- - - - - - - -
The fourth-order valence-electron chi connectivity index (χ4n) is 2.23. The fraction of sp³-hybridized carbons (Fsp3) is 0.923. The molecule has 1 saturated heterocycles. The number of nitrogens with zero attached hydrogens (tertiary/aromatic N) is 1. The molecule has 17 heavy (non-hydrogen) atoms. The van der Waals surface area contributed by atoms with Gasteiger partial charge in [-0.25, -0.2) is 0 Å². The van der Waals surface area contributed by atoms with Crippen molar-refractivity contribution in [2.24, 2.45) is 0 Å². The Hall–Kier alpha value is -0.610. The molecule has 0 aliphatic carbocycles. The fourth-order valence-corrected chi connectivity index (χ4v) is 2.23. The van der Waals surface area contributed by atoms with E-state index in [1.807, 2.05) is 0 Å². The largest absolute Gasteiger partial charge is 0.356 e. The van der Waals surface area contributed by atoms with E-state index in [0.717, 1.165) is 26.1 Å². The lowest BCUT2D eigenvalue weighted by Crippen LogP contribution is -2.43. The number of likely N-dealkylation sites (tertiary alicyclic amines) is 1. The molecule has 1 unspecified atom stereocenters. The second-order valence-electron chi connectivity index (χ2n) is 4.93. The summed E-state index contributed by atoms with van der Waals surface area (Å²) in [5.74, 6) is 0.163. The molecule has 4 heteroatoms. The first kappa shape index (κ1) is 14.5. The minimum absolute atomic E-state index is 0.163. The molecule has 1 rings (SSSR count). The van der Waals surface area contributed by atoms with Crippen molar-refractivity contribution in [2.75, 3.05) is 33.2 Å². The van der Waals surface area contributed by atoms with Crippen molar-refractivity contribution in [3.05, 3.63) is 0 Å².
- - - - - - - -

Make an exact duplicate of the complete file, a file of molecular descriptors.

The fourth-order valence-electron chi connectivity index (χ4n) is 2.23. The fraction of sp³-hybridized carbons (Fsp3) is 0.923. The molecule has 1 saturated heterocycles. The number of nitrogens with zero attached hydrogens (tertiary/aromatic N) is 1. The molecule has 17 heavy (non-hydrogen) atoms. The van der Waals surface area contributed by atoms with Gasteiger partial charge in [-0.25, -0.2) is 0 Å². The van der Waals surface area contributed by atoms with Crippen molar-refractivity contribution in [2.24, 2.45) is 0 Å². The Hall–Kier alpha value is -0.610. The molecule has 0 aliphatic carbocycles. The fourth-order valence-corrected chi connectivity index (χ4v) is 2.23. The van der Waals surface area contributed by atoms with E-state index in [1.807, 2.05) is 0 Å². The largest absolute Gasteiger partial charge is 0.356 e. The van der Waals surface area contributed by atoms with E-state index in [0.717, 1.165) is 26.1 Å². The lowest BCUT2D eigenvalue weighted by Crippen LogP contribution is -2.43. The number of likely N-dealkylation sites (tertiary alicyclic amines) is 1. The molecule has 1 unspecified atom stereocenters. The second-order valence-electron chi connectivity index (χ2n) is 4.93. The summed E-state index contributed by atoms with van der Waals surface area (Å²) in [5.74, 6) is 0.163. The molecule has 4 heteroatoms. The first kappa shape index (κ1) is 14.5. The minimum absolute atomic E-state index is 0.163. The molecule has 1 rings (SSSR count). The van der Waals surface area contributed by atoms with Crippen molar-refractivity contribution in [2.75, 3.05) is 33.2 Å². The van der Waals surface area contributed by atoms with Crippen molar-refractivity contribution in [3.05, 3.63) is 0 Å².